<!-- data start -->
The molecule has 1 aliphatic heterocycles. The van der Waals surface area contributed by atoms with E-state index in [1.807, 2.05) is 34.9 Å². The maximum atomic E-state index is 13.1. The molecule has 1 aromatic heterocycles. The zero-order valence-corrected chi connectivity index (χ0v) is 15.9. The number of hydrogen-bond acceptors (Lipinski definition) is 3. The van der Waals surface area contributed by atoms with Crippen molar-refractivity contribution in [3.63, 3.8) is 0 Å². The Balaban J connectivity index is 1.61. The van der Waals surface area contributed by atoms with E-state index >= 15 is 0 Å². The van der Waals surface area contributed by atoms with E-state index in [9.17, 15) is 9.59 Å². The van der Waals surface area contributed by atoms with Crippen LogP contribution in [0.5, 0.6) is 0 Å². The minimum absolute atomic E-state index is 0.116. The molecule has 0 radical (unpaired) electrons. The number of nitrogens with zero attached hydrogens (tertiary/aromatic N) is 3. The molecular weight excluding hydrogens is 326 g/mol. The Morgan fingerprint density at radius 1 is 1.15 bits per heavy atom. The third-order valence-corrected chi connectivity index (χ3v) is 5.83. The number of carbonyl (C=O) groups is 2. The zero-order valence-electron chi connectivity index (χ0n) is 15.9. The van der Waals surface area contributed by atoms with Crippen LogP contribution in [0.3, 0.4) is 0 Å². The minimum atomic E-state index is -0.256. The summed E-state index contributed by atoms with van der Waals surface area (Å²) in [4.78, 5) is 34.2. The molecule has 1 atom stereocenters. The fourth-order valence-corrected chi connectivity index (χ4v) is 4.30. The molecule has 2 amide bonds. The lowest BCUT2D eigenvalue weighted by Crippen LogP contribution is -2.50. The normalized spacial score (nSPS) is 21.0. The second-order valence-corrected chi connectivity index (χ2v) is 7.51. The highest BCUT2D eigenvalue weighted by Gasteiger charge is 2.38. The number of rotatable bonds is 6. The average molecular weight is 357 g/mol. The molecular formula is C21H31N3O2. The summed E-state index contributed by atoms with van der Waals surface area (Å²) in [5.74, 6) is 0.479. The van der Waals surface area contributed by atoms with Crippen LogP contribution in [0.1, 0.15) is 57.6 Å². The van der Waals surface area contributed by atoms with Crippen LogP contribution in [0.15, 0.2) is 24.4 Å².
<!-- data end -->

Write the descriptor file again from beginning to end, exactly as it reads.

The molecule has 1 aliphatic heterocycles. The van der Waals surface area contributed by atoms with E-state index in [1.807, 2.05) is 34.9 Å². The maximum atomic E-state index is 13.1. The molecule has 1 aromatic heterocycles. The zero-order valence-corrected chi connectivity index (χ0v) is 15.9. The number of hydrogen-bond acceptors (Lipinski definition) is 3. The van der Waals surface area contributed by atoms with Crippen molar-refractivity contribution in [3.63, 3.8) is 0 Å². The Balaban J connectivity index is 1.61. The van der Waals surface area contributed by atoms with E-state index >= 15 is 0 Å². The van der Waals surface area contributed by atoms with E-state index in [9.17, 15) is 9.59 Å². The van der Waals surface area contributed by atoms with Crippen LogP contribution in [0.5, 0.6) is 0 Å². The minimum absolute atomic E-state index is 0.116. The molecule has 0 radical (unpaired) electrons. The number of nitrogens with zero attached hydrogens (tertiary/aromatic N) is 3. The molecular weight excluding hydrogens is 326 g/mol. The Morgan fingerprint density at radius 1 is 1.15 bits per heavy atom. The third-order valence-corrected chi connectivity index (χ3v) is 5.83. The number of carbonyl (C=O) groups is 2. The zero-order valence-electron chi connectivity index (χ0n) is 15.9. The van der Waals surface area contributed by atoms with Crippen LogP contribution in [0.3, 0.4) is 0 Å². The minimum atomic E-state index is -0.256. The summed E-state index contributed by atoms with van der Waals surface area (Å²) in [4.78, 5) is 34.2. The molecule has 1 atom stereocenters. The fourth-order valence-corrected chi connectivity index (χ4v) is 4.30. The molecule has 2 amide bonds. The lowest BCUT2D eigenvalue weighted by Crippen LogP contribution is -2.50. The normalized spacial score (nSPS) is 21.0. The second-order valence-corrected chi connectivity index (χ2v) is 7.51. The highest BCUT2D eigenvalue weighted by Gasteiger charge is 2.38. The number of rotatable bonds is 6. The average molecular weight is 357 g/mol. The molecular formula is C21H31N3O2. The summed E-state index contributed by atoms with van der Waals surface area (Å²) in [5.74, 6) is 0.479. The van der Waals surface area contributed by atoms with Crippen LogP contribution in [0.1, 0.15) is 57.6 Å². The van der Waals surface area contributed by atoms with Crippen LogP contribution in [0.15, 0.2) is 24.4 Å².